Hans Arp’s Constellations II

, University Research Gallery, Harvard Art Museums
  • Hans Arp relief as displayed in Harkness Commons Dining Room, Harvard University, c. 1950. Stiftung Arp e.V., Berlin/Rolandswerth. Photo: D. H. Wright.

  • Abstraction, Study for Harkness Commons Mural, Harvard University

    Abstraction, Study for Harkness Commons Mural, Harvard University

  • Abstraction

    Abstraction

  • Constellations II

    Constellations II

    Walter Gropius commissioned this relief for a dining room in the Harvard Graduate Center's Harkness Commons, which opened in 1950. The tables and chairs soon damaged the lower parts of the relief, prompting Arp to rearrange it in 1958 to a more compact configuration titled Constellations II. Although Arp referred to the work as a relief, it is closer in form and spirit to installation art. In a relief, the design is carved from and fixed to its ground; in Constellations II, 13 of Arp's signature biomorphic shapes executed in American redwood attach directly to the wall. Their installation across two walls surrounds the viewer to create an immersive space.

  • Abstraction, Study for Harkness Commons Mural, Harvard University
  • Abstraction
  • Constellations II
University Research Gallery, Harvard Art Museums

This exhibition presents the room-sized wall relief Constellations II by Alsatian artist and poet Hans Arp (1886–1966); it is the work’s first public viewing in 15 years. Commissioned for the Harvard Graduate Center by Harvard architecture professor and Bauhaus founding director Walter Gropius, the relief’s 13 panels were first installed in 1950 on facing walls of a popular dining room in Harkness Commons (now the Caspersen Center). Arp described its biomorphic shapes as primal forms inspired by nature, a connection made clear in the title of the work, which evokes a grouping of stars in the night sky. Constellations II inaugurated a new chapter in Arp’s postwar practice. It was his first large-scale, site-specific artwork and led to others, including a metal relief for the UNESCO headquarters in Paris.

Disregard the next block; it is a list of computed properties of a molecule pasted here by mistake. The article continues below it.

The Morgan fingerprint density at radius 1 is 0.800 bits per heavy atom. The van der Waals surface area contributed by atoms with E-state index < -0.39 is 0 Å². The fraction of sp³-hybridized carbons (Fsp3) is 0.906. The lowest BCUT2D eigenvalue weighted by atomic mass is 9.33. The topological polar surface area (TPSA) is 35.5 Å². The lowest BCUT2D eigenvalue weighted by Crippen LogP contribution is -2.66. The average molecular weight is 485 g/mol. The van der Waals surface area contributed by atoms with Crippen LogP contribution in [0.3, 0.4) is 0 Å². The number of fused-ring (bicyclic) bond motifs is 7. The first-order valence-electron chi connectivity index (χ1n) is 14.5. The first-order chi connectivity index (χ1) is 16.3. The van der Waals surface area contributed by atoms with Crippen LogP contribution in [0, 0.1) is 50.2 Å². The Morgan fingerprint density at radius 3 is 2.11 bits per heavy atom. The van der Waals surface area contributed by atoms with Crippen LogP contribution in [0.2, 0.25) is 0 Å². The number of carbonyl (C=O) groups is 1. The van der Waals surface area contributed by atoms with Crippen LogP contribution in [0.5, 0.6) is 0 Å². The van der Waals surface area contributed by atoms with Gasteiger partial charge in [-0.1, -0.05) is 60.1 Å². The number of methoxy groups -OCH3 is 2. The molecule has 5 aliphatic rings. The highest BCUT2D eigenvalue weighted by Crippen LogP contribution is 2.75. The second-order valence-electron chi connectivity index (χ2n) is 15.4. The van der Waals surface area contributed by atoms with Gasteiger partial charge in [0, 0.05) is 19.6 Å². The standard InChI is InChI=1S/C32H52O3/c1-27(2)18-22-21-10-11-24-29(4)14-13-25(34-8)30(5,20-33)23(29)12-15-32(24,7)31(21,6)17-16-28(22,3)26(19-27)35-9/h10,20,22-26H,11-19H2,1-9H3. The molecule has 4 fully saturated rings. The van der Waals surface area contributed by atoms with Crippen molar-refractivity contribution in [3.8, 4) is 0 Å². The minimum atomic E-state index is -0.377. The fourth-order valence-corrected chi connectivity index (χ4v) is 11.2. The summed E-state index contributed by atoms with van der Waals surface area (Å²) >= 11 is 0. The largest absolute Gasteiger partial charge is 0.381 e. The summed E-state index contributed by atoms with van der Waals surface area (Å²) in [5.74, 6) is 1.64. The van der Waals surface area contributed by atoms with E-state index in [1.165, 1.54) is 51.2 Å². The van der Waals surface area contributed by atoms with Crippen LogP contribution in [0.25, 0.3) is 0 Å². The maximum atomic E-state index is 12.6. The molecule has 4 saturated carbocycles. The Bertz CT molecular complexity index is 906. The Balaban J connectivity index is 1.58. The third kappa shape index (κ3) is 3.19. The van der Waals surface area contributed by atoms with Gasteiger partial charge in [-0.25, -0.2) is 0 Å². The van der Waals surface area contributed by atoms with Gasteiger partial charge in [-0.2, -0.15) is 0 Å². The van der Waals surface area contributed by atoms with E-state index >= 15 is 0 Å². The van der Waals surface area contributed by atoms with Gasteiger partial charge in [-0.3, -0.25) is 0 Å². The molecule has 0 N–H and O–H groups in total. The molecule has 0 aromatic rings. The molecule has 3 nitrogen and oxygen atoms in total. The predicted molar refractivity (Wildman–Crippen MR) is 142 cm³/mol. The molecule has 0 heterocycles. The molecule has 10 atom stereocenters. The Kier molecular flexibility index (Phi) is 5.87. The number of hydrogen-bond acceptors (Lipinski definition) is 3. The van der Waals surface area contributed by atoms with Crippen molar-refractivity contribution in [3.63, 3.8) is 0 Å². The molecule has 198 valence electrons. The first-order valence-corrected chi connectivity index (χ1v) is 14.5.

By 1958, heavy use of the Harkness dining room had caused damage to the relief, prompting a new placement of the work above table height. Subsequent painting campaigns transformed the panels’ stained redwood finish to gray-blue, then to white, and back to natural. With the cooperation of Harvard Law School, which transferred the relief to the Harvard Art Museums in 2017, the Straus Center for Conservation and Technical Studies undertook a yearlong conservation initiative to restore the work to its original finish.

The presentation of Constellations II coincides with The Bauhaus and Harvard, the museums’ Spring 2019 special exhibition mounted in conjunction with the 100th anniversary of the founding of the Bauhaus. The exhibition features nearly 200 objects from the Busch-Reisinger Museum’s historic Bauhaus collection. Explore more about the Bauhaus centenary: bauhaus100.com

Curated by Melissa Venator, 2016–19 Stefan Engelhorn Curatorial Fellow in the Busch-Reisinger Museum.

Support for this exhibition was provided by the Daimler Curatorship of the Busch-Reisinger Museum Fund, the Charles L. Kuhn Endowment Fund, and the Care of the Busch-Reisinger Museum Collection Endowment. Modern and contemporary art programs at the Harvard Art Museums are made possible in part by generous support from the Emily Rauh Pulitzer and Joseph Pulitzer, Jr., Fund for Modern and Contemporary Art. We also wish to thank our colleagues at the Harvard Law School for their collaboration.

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Related Exhibitions at Harvard

The Bauhaus at Home and Abroad: Selections from the Papers of Walter Gropius, Lyonel Feininger, and Andor Weininger
January 15–April 6, 2019
Amy Lowell Room, Houghton Library, Harvard University